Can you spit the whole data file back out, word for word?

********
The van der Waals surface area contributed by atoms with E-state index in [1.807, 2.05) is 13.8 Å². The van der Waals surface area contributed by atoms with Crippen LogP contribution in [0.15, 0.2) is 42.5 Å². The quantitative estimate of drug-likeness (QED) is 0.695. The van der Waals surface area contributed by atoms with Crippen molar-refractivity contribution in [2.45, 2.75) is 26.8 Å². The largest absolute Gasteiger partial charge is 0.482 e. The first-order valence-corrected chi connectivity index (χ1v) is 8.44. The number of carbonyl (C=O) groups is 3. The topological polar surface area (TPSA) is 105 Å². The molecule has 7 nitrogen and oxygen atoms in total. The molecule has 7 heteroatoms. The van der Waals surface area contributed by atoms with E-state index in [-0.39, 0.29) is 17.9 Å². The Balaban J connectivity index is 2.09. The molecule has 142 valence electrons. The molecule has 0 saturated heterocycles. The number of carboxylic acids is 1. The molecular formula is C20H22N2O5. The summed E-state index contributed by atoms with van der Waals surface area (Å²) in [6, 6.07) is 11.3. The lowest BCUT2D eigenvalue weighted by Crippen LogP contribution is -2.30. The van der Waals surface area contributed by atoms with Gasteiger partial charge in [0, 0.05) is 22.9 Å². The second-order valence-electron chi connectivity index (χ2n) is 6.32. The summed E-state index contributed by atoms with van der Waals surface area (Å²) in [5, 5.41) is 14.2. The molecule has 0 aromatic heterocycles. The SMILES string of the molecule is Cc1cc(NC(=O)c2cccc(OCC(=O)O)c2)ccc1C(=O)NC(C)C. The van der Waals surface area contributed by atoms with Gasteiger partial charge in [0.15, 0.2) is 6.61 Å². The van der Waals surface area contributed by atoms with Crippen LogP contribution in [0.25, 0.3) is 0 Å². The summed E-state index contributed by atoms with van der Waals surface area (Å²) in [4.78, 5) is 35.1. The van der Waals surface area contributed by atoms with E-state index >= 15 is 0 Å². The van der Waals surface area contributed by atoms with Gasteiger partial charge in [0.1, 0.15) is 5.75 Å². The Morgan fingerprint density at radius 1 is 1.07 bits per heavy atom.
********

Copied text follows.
The van der Waals surface area contributed by atoms with E-state index in [1.807, 2.05) is 13.8 Å². The van der Waals surface area contributed by atoms with Crippen LogP contribution in [0.15, 0.2) is 42.5 Å². The quantitative estimate of drug-likeness (QED) is 0.695. The van der Waals surface area contributed by atoms with Crippen molar-refractivity contribution in [2.45, 2.75) is 26.8 Å². The largest absolute Gasteiger partial charge is 0.482 e. The first-order valence-corrected chi connectivity index (χ1v) is 8.44. The number of carbonyl (C=O) groups is 3. The topological polar surface area (TPSA) is 105 Å². The molecule has 7 nitrogen and oxygen atoms in total. The molecule has 7 heteroatoms. The van der Waals surface area contributed by atoms with E-state index in [-0.39, 0.29) is 17.9 Å². The Balaban J connectivity index is 2.09. The molecule has 142 valence electrons. The molecule has 0 saturated heterocycles. The number of carboxylic acids is 1. The molecular formula is C20H22N2O5. The summed E-state index contributed by atoms with van der Waals surface area (Å²) in [6, 6.07) is 11.3. The lowest BCUT2D eigenvalue weighted by Crippen LogP contribution is -2.30. The van der Waals surface area contributed by atoms with Gasteiger partial charge in [0, 0.05) is 22.9 Å². The second-order valence-electron chi connectivity index (χ2n) is 6.32. The summed E-state index contributed by atoms with van der Waals surface area (Å²) in [5, 5.41) is 14.2. The molecule has 0 aromatic heterocycles. The SMILES string of the molecule is Cc1cc(NC(=O)c2cccc(OCC(=O)O)c2)ccc1C(=O)NC(C)C. The van der Waals surface area contributed by atoms with Gasteiger partial charge in [0.15, 0.2) is 6.61 Å². The van der Waals surface area contributed by atoms with Crippen LogP contribution in [0.25, 0.3) is 0 Å². The summed E-state index contributed by atoms with van der Waals surface area (Å²) in [4.78, 5) is 35.1. The van der Waals surface area contributed by atoms with E-state index >= 15 is 0 Å². The van der Waals surface area contributed by atoms with Gasteiger partial charge in [0.1, 0.15) is 5.75 Å². The Morgan fingerprint density at radius 1 is 1.07 bits per heavy atom.